So what happens when an artist’s talent raises the value of his guerilla art to investment portfolio levels? This is precisely what has happened to Banksy’s art. Banksy himself does not seem to benefit from the Miami auction deal, although it is impossible to be sure about this until the details of that deal are made public. The frustration felt by an artist who feels his or her social imperative co-opted by financial success is real, however hard that may be to understand by those who pursue wealth.
Some artists have tried to maintain separate gallery and street art careers. A few years ago street artist Shepard Fairey (creator of the iconic red white and blue Obama HOPE image) had a gallery show at the Institute of Contemporary Art in Boston. A huge rendition of his well-known Andre the Giant stencil peered over the city from the top of the museum like a beacon. But Fairey never made it to the opening reception. On his way to the party he was arrested for “tagging”—spray painting stenciled images onto public buildings without permission. Street art.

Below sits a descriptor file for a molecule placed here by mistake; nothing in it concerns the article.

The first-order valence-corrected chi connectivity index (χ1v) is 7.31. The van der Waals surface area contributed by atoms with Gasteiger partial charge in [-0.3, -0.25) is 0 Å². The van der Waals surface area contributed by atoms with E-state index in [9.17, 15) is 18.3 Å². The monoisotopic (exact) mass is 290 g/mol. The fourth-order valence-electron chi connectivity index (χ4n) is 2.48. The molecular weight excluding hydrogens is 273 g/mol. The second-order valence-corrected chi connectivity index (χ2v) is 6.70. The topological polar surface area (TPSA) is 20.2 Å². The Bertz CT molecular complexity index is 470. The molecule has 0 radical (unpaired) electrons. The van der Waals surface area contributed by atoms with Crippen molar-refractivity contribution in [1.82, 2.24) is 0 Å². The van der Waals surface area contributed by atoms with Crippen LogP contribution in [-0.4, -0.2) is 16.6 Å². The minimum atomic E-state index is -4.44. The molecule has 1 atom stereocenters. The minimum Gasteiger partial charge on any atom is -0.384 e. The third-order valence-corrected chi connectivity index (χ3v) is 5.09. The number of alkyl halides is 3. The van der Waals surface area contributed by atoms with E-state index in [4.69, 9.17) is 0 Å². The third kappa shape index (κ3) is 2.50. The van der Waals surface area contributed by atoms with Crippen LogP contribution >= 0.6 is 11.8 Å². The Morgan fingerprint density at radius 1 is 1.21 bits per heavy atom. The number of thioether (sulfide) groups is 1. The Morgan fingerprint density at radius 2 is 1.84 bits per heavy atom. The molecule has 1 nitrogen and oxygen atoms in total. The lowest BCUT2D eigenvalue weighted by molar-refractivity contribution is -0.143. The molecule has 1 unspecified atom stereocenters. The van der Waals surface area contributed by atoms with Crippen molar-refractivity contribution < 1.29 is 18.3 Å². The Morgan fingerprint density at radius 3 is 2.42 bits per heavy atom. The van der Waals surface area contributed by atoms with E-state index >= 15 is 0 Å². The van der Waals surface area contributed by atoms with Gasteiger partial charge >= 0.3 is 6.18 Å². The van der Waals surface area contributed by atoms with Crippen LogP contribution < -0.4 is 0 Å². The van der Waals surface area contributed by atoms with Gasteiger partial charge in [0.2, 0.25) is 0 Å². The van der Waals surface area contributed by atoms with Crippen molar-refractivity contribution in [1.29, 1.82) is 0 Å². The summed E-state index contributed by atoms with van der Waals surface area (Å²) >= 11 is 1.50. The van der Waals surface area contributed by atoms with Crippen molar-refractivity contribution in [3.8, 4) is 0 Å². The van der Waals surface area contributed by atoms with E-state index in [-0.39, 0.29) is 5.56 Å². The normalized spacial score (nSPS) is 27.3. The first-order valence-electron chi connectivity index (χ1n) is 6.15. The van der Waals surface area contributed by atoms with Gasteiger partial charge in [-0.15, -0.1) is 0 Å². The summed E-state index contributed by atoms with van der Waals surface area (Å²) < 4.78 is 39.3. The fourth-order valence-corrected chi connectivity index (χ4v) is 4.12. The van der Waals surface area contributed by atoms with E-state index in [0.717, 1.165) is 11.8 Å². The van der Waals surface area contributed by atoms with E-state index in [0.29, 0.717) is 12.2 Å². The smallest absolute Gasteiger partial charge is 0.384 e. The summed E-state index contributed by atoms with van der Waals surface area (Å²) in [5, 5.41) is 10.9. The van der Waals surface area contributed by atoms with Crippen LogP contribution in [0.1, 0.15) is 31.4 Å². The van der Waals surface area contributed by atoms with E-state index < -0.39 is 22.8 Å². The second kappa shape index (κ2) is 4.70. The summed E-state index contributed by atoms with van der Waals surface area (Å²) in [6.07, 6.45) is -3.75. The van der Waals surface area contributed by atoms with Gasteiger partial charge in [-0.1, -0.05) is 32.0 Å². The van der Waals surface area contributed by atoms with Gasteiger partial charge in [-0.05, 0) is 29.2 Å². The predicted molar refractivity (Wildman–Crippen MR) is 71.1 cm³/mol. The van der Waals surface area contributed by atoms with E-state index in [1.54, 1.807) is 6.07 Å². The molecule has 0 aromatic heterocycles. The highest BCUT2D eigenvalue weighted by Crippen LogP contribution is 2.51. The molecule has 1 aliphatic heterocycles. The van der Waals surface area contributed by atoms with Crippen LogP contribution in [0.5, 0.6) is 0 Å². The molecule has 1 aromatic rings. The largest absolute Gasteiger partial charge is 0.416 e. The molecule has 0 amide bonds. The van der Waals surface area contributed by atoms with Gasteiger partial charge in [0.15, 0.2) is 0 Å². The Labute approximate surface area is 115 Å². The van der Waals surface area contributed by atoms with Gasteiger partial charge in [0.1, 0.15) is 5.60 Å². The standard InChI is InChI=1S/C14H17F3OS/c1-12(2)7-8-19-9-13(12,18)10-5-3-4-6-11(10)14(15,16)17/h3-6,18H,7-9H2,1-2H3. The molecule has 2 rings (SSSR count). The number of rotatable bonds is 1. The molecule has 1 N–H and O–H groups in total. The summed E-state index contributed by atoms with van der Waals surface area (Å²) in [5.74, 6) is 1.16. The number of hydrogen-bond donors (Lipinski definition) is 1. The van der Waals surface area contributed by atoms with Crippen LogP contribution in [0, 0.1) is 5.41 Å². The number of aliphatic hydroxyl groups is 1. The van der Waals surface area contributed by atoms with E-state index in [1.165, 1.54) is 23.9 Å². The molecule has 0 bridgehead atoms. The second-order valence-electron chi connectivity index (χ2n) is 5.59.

Does an artist retain intellectual property rights to a work on a wall owned by someone else who has not given permission to use it? Are there limits to the real property rights of the owner of a wall bearing street art valued at six figures? Does the community in which such public art appears have any claim at all?
I have no answer to such questions, but I find them fascinating.
Digital imaging and the internet enjoy a natural alliance, daughters of the digital age. As it has in many other areas, the ability to self-publish images widely and cheaply has produced a sort of democratization in the field.